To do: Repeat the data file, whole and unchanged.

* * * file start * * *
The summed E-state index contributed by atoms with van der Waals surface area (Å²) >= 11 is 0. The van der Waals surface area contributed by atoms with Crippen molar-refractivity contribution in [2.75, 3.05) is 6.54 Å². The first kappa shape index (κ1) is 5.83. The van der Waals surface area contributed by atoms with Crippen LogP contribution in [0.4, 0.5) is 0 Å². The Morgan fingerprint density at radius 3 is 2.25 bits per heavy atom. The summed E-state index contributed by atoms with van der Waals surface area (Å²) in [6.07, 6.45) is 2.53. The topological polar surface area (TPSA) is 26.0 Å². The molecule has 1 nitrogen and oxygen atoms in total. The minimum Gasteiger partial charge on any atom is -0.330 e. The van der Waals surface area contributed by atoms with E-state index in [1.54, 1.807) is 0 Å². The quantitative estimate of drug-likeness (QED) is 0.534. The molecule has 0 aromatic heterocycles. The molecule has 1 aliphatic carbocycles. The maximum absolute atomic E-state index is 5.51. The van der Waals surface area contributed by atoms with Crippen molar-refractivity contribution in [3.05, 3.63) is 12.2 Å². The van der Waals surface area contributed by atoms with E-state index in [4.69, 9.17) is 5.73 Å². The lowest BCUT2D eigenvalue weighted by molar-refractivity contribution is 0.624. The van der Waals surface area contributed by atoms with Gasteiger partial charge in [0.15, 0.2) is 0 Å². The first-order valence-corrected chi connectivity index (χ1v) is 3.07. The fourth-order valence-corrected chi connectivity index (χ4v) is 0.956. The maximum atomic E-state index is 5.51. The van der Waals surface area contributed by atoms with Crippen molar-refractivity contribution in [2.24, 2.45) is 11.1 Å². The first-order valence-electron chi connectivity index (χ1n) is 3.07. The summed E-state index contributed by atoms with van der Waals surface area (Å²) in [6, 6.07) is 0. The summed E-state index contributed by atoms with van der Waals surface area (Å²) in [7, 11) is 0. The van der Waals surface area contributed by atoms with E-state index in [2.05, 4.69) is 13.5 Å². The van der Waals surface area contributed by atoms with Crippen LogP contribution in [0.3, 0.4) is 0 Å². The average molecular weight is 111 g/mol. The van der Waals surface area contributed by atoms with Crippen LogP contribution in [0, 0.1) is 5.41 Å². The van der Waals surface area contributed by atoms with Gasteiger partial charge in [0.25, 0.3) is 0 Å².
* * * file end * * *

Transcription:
The summed E-state index contributed by atoms with van der Waals surface area (Å²) >= 11 is 0. The van der Waals surface area contributed by atoms with Crippen molar-refractivity contribution in [2.75, 3.05) is 6.54 Å². The first kappa shape index (κ1) is 5.83. The van der Waals surface area contributed by atoms with Crippen LogP contribution in [0.4, 0.5) is 0 Å². The Morgan fingerprint density at radius 3 is 2.25 bits per heavy atom. The summed E-state index contributed by atoms with van der Waals surface area (Å²) in [6.07, 6.45) is 2.53. The topological polar surface area (TPSA) is 26.0 Å². The molecule has 1 nitrogen and oxygen atoms in total. The minimum Gasteiger partial charge on any atom is -0.330 e. The van der Waals surface area contributed by atoms with E-state index in [1.54, 1.807) is 0 Å². The quantitative estimate of drug-likeness (QED) is 0.534. The molecule has 0 aromatic heterocycles. The molecule has 1 aliphatic carbocycles. The maximum absolute atomic E-state index is 5.51. The van der Waals surface area contributed by atoms with Crippen molar-refractivity contribution in [3.05, 3.63) is 12.2 Å². The van der Waals surface area contributed by atoms with E-state index in [4.69, 9.17) is 5.73 Å². The lowest BCUT2D eigenvalue weighted by molar-refractivity contribution is 0.624. The van der Waals surface area contributed by atoms with Gasteiger partial charge in [0.15, 0.2) is 0 Å². The first-order valence-corrected chi connectivity index (χ1v) is 3.07. The fourth-order valence-corrected chi connectivity index (χ4v) is 0.956. The maximum atomic E-state index is 5.51. The van der Waals surface area contributed by atoms with Crippen molar-refractivity contribution in [2.24, 2.45) is 11.1 Å². The first-order valence-electron chi connectivity index (χ1n) is 3.07. The summed E-state index contributed by atoms with van der Waals surface area (Å²) in [6, 6.07) is 0. The summed E-state index contributed by atoms with van der Waals surface area (Å²) in [7, 11) is 0. The van der Waals surface area contributed by atoms with E-state index in [2.05, 4.69) is 13.5 Å². The van der Waals surface area contributed by atoms with Crippen LogP contribution in [0.3, 0.4) is 0 Å². The average molecular weight is 111 g/mol. The van der Waals surface area contributed by atoms with Crippen LogP contribution in [0, 0.1) is 5.41 Å². The van der Waals surface area contributed by atoms with Gasteiger partial charge in [0.25, 0.3) is 0 Å².